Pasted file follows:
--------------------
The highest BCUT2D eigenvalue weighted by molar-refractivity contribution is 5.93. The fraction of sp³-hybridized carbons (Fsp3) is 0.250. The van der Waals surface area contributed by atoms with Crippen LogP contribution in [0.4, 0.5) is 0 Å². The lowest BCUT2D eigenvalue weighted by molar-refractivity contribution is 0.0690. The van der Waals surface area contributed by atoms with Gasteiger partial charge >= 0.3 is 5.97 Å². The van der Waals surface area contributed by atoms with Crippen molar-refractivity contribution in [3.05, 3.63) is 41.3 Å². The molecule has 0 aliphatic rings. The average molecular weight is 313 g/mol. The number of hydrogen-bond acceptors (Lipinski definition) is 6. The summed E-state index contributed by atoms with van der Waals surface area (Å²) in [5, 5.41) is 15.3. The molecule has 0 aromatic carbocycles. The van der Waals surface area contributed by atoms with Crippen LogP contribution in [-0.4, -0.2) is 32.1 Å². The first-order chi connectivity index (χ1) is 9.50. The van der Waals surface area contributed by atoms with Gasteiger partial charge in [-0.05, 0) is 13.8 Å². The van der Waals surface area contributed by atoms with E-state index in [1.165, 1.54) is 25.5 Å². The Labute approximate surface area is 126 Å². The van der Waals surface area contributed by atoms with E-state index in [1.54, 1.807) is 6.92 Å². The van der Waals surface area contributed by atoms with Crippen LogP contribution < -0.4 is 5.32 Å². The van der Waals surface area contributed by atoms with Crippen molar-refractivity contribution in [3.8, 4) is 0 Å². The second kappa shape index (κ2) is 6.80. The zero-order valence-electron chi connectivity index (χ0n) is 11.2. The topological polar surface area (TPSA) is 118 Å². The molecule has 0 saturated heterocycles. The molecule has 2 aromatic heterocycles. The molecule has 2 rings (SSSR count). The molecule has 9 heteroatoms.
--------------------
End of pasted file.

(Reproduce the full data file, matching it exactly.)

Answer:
The highest BCUT2D eigenvalue weighted by molar-refractivity contribution is 5.93. The fraction of sp³-hybridized carbons (Fsp3) is 0.250. The van der Waals surface area contributed by atoms with Crippen LogP contribution in [0.4, 0.5) is 0 Å². The lowest BCUT2D eigenvalue weighted by molar-refractivity contribution is 0.0690. The van der Waals surface area contributed by atoms with Gasteiger partial charge >= 0.3 is 5.97 Å². The van der Waals surface area contributed by atoms with Crippen molar-refractivity contribution in [3.05, 3.63) is 41.3 Å². The molecule has 0 aliphatic rings. The average molecular weight is 313 g/mol. The number of hydrogen-bond acceptors (Lipinski definition) is 6. The summed E-state index contributed by atoms with van der Waals surface area (Å²) in [5, 5.41) is 15.3. The molecule has 0 aromatic carbocycles. The van der Waals surface area contributed by atoms with Crippen LogP contribution in [-0.4, -0.2) is 32.1 Å². The first-order chi connectivity index (χ1) is 9.50. The van der Waals surface area contributed by atoms with Gasteiger partial charge in [-0.05, 0) is 13.8 Å². The van der Waals surface area contributed by atoms with E-state index in [1.165, 1.54) is 25.5 Å². The Labute approximate surface area is 126 Å². The van der Waals surface area contributed by atoms with E-state index in [1.54, 1.807) is 6.92 Å². The van der Waals surface area contributed by atoms with Crippen LogP contribution < -0.4 is 5.32 Å². The van der Waals surface area contributed by atoms with Crippen molar-refractivity contribution in [3.8, 4) is 0 Å². The second kappa shape index (κ2) is 6.80. The zero-order valence-electron chi connectivity index (χ0n) is 11.2. The topological polar surface area (TPSA) is 118 Å². The molecule has 0 saturated heterocycles. The molecule has 2 aromatic heterocycles. The molecule has 2 rings (SSSR count). The molecule has 9 heteroatoms.